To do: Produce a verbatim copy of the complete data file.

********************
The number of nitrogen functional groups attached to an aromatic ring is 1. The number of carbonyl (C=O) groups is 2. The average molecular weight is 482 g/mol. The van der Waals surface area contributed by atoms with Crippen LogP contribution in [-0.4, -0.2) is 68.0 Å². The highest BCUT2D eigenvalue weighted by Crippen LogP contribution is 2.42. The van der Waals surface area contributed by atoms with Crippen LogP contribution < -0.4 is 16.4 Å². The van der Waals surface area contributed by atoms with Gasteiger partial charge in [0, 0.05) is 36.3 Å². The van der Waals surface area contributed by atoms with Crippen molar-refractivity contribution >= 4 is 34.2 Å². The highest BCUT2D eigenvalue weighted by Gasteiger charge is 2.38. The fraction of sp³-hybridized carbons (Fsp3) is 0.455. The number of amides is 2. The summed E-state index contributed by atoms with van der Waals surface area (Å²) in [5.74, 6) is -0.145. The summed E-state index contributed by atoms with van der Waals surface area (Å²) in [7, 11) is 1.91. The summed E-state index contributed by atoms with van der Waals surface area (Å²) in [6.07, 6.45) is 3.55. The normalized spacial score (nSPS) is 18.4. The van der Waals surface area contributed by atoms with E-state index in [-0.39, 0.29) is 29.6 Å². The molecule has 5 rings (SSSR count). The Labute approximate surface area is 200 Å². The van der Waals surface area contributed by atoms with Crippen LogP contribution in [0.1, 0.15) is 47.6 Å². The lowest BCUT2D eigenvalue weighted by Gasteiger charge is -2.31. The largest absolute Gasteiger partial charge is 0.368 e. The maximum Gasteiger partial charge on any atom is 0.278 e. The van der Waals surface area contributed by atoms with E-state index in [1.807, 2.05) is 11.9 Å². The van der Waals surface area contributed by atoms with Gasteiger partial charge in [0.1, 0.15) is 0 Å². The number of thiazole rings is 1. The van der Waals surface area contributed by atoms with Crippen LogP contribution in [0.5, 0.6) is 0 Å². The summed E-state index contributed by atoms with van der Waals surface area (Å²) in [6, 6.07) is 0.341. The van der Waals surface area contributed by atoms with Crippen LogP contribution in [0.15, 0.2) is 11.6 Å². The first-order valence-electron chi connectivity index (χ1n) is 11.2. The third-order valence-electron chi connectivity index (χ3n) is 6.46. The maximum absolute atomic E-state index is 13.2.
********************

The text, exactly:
The number of nitrogen functional groups attached to an aromatic ring is 1. The number of carbonyl (C=O) groups is 2. The average molecular weight is 482 g/mol. The van der Waals surface area contributed by atoms with Crippen LogP contribution in [-0.4, -0.2) is 68.0 Å². The highest BCUT2D eigenvalue weighted by Crippen LogP contribution is 2.42. The van der Waals surface area contributed by atoms with Crippen LogP contribution < -0.4 is 16.4 Å². The van der Waals surface area contributed by atoms with Gasteiger partial charge in [0, 0.05) is 36.3 Å². The van der Waals surface area contributed by atoms with Crippen molar-refractivity contribution >= 4 is 34.2 Å². The highest BCUT2D eigenvalue weighted by Gasteiger charge is 2.38. The fraction of sp³-hybridized carbons (Fsp3) is 0.455. The number of amides is 2. The summed E-state index contributed by atoms with van der Waals surface area (Å²) in [5.74, 6) is -0.145. The summed E-state index contributed by atoms with van der Waals surface area (Å²) in [7, 11) is 1.91. The summed E-state index contributed by atoms with van der Waals surface area (Å²) in [6.07, 6.45) is 3.55. The normalized spacial score (nSPS) is 18.4. The van der Waals surface area contributed by atoms with E-state index in [-0.39, 0.29) is 29.6 Å². The molecule has 5 rings (SSSR count). The Labute approximate surface area is 200 Å². The van der Waals surface area contributed by atoms with Crippen LogP contribution in [0.1, 0.15) is 47.6 Å². The lowest BCUT2D eigenvalue weighted by Gasteiger charge is -2.31. The largest absolute Gasteiger partial charge is 0.368 e. The maximum Gasteiger partial charge on any atom is 0.278 e. The van der Waals surface area contributed by atoms with E-state index in [1.807, 2.05) is 11.9 Å². The van der Waals surface area contributed by atoms with Gasteiger partial charge in [0.1, 0.15) is 0 Å². The number of thiazole rings is 1. The van der Waals surface area contributed by atoms with Crippen LogP contribution in [0.5, 0.6) is 0 Å². The summed E-state index contributed by atoms with van der Waals surface area (Å²) in [6, 6.07) is 0.341. The van der Waals surface area contributed by atoms with Crippen LogP contribution in [0.15, 0.2) is 11.6 Å². The first-order valence-electron chi connectivity index (χ1n) is 11.2. The third-order valence-electron chi connectivity index (χ3n) is 6.46. The maximum absolute atomic E-state index is 13.2.